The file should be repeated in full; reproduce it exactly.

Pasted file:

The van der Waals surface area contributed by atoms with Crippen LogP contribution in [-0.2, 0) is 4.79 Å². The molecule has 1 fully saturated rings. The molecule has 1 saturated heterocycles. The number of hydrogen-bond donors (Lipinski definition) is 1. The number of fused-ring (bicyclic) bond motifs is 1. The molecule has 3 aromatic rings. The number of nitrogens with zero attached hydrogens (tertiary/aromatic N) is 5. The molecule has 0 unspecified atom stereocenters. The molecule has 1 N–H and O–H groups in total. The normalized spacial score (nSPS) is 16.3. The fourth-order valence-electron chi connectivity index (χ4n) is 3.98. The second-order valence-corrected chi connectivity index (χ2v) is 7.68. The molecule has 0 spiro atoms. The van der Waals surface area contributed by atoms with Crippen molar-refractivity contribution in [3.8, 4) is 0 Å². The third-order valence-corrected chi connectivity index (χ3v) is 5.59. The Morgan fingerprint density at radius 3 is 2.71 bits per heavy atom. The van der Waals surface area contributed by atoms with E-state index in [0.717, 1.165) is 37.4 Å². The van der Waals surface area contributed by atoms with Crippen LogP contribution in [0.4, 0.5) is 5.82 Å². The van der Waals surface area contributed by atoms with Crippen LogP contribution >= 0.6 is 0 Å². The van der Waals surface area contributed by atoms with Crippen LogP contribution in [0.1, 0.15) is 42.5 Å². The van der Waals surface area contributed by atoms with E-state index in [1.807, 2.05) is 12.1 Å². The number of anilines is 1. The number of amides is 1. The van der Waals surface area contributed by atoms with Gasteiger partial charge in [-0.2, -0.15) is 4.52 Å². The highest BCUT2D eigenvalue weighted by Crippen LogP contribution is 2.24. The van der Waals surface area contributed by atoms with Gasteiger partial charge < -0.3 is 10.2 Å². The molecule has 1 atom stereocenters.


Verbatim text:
The van der Waals surface area contributed by atoms with Crippen LogP contribution in [-0.2, 0) is 4.79 Å². The molecule has 1 fully saturated rings. The molecule has 1 saturated heterocycles. The number of hydrogen-bond donors (Lipinski definition) is 1. The number of fused-ring (bicyclic) bond motifs is 1. The molecule has 3 aromatic rings. The number of nitrogens with zero attached hydrogens (tertiary/aromatic N) is 5. The molecule has 0 unspecified atom stereocenters. The molecule has 1 N–H and O–H groups in total. The normalized spacial score (nSPS) is 16.3. The fourth-order valence-electron chi connectivity index (χ4n) is 3.98. The second-order valence-corrected chi connectivity index (χ2v) is 7.68. The molecule has 0 spiro atoms. The van der Waals surface area contributed by atoms with Crippen molar-refractivity contribution in [3.8, 4) is 0 Å². The third-order valence-corrected chi connectivity index (χ3v) is 5.59. The Morgan fingerprint density at radius 3 is 2.71 bits per heavy atom. The van der Waals surface area contributed by atoms with E-state index in [0.717, 1.165) is 37.4 Å². The van der Waals surface area contributed by atoms with Crippen LogP contribution in [0.4, 0.5) is 5.82 Å². The van der Waals surface area contributed by atoms with Crippen LogP contribution >= 0.6 is 0 Å². The van der Waals surface area contributed by atoms with Crippen LogP contribution in [0.1, 0.15) is 42.5 Å². The van der Waals surface area contributed by atoms with E-state index in [1.807, 2.05) is 12.1 Å². The number of anilines is 1. The number of amides is 1. The van der Waals surface area contributed by atoms with Gasteiger partial charge in [-0.2, -0.15) is 4.52 Å². The highest BCUT2D eigenvalue weighted by Crippen LogP contribution is 2.24. The van der Waals surface area contributed by atoms with Gasteiger partial charge < -0.3 is 10.2 Å². The molecule has 1 atom stereocenters.